Though my kids could have continued chasing pigeons indefinitely, it was about 1PM and I was hungry, so I convinced them to take a break for lunch. We walked to Ile St. Louis and stopped at a boulangerie for quiche and sandwiches to go. We walked to the river and ate there, enjoying the nice weather. At that point, my husband needed to use the bathroom, so he walked back to Notre Dame to use the public WC there. I took the kids for ice cream at Le Berthillon but it was closed! The kids never noticed, as I then just directed them to Amarini instead. We all ordered a couple of flavors, which were beautifully shaped into roses Ė the kids were in heaven!

We walked back to Notre Dame to meet up with my husband for some more pigeon chasing. Eventually, we caught the #69 bus back to our apartment. My son exhibited his worst behavior of the trip while riding the bus, to the point that we almost got off early so as not to disturb other passengers so much. But eventually we made it home. The kids watched their ipads and I headed to the grocery store around the corner. I made sausages with roasted potatoes and green beans for dinner, and we all crashed early. Truly an enjoyable day and my kids loved the pigeons and ice cream!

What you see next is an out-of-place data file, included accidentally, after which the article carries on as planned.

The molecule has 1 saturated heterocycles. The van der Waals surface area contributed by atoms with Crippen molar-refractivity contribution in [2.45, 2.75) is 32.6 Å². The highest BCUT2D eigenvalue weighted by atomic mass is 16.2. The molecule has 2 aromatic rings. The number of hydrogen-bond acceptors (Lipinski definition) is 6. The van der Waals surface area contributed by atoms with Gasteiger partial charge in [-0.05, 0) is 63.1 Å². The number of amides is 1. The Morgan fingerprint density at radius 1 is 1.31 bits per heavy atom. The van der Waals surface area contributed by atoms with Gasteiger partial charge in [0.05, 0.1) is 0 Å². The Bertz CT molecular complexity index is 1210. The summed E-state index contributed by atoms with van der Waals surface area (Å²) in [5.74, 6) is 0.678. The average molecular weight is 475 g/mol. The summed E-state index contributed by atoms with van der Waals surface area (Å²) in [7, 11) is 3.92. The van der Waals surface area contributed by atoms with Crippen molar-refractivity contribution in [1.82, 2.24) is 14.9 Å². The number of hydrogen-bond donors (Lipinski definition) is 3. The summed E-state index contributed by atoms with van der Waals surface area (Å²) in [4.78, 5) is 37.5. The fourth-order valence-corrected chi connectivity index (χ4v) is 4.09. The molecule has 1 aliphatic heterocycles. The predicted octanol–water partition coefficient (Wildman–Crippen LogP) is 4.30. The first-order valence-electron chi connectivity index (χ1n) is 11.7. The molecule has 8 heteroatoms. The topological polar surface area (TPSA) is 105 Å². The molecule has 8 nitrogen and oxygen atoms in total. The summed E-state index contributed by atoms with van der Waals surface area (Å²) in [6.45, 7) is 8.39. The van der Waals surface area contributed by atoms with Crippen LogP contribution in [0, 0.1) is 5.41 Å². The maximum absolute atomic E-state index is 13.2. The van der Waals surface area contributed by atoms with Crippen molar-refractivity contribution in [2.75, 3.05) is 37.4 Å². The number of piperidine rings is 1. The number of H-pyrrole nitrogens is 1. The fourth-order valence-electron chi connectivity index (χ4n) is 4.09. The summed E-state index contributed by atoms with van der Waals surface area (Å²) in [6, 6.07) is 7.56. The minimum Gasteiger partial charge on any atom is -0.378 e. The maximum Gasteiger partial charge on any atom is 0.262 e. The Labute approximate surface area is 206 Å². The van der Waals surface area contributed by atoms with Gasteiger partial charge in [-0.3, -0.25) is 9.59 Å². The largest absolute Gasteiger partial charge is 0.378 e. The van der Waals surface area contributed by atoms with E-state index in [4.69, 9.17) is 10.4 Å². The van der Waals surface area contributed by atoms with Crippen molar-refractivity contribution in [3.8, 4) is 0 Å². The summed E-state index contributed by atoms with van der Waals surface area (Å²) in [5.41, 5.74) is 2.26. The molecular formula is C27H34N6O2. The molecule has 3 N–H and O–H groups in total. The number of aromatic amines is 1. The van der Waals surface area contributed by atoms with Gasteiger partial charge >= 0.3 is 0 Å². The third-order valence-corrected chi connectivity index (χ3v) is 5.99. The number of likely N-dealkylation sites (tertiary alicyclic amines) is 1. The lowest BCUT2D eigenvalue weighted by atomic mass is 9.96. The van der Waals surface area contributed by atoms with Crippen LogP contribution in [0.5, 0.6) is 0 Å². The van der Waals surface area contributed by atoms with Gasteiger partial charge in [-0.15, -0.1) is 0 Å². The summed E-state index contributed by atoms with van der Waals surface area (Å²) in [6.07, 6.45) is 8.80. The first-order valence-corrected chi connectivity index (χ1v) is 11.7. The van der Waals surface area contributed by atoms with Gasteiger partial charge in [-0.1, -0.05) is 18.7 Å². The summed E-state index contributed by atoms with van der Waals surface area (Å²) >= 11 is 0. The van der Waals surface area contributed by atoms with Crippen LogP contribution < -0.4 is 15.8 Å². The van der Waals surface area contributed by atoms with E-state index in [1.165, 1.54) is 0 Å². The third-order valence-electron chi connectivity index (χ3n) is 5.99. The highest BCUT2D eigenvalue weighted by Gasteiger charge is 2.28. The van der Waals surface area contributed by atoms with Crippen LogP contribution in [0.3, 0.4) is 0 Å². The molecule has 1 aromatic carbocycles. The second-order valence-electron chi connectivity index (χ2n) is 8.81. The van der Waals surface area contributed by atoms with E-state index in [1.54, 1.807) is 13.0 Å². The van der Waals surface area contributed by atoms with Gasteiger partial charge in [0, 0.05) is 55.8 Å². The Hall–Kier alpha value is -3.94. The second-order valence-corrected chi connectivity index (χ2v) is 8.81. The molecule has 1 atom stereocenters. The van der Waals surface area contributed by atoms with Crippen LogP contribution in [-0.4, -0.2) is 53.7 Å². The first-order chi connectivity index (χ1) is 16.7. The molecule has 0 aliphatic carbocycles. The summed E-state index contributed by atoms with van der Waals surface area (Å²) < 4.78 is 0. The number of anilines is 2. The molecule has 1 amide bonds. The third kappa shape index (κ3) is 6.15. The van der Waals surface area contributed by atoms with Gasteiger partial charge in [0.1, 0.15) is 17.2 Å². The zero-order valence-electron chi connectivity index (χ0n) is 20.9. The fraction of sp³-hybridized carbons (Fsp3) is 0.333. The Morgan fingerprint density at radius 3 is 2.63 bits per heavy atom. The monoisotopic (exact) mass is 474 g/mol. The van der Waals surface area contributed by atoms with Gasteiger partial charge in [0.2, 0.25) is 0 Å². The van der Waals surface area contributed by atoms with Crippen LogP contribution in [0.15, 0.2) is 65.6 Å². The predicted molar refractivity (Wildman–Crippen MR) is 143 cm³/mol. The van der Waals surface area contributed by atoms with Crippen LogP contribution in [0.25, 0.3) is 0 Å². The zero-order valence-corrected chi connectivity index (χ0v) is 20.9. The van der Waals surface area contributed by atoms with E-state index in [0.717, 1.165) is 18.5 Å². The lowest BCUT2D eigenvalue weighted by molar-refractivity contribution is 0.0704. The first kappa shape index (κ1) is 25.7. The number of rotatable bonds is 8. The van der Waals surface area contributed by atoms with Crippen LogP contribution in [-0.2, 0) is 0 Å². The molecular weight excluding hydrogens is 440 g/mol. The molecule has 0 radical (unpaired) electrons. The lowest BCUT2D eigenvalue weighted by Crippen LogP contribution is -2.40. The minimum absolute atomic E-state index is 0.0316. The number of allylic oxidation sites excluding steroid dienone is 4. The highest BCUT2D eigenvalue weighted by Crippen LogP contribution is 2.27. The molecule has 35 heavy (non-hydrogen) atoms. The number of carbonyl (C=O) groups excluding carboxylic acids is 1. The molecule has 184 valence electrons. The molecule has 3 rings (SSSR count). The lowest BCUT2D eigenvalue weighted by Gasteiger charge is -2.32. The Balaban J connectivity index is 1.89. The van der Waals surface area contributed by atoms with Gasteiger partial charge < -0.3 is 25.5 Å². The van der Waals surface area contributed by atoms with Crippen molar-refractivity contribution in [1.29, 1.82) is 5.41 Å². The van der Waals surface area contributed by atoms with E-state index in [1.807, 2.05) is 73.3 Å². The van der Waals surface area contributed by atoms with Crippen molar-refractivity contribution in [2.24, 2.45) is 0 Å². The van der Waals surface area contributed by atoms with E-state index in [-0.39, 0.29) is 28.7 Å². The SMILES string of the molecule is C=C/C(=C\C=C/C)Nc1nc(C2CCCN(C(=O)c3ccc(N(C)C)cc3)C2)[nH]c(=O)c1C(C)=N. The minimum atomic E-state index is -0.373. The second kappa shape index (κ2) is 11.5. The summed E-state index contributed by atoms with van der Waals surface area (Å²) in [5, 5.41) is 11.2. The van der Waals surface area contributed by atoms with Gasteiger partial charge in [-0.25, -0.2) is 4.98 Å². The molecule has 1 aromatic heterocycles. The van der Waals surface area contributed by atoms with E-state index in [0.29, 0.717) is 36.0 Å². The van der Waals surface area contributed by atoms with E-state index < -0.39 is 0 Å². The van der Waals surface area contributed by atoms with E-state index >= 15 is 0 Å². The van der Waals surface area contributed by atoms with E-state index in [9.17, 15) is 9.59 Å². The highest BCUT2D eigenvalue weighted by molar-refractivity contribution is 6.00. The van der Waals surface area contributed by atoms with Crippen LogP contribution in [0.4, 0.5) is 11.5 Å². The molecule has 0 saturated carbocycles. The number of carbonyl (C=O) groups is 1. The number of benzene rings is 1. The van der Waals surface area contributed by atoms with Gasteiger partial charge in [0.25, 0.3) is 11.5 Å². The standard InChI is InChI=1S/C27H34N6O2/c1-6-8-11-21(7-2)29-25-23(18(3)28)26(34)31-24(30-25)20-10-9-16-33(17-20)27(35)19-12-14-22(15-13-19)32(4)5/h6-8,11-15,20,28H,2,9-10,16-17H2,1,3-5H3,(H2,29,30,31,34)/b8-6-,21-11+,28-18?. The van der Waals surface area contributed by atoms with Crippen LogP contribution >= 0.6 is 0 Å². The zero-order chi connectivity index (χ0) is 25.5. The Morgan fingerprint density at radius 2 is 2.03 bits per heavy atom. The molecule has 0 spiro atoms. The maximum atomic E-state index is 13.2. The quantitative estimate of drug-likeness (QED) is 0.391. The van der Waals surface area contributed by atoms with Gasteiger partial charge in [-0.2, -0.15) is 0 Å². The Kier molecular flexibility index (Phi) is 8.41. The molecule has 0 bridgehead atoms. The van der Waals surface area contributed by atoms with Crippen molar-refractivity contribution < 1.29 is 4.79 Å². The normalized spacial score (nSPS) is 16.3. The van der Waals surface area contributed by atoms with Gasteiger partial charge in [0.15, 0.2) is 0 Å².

caze17 is offline  
May 5th, 2019, 10:29 AM
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I was awake again for awhile in the middle of the night, but we all slept until after 9, so from here on out, we were on a good schedule. But another lesson, was not to expect that my family would be able to get an early start while fighting jet lag in the first few days. It was better to just accept that we would need some extra time and do activities that didn’t need us to arrive early.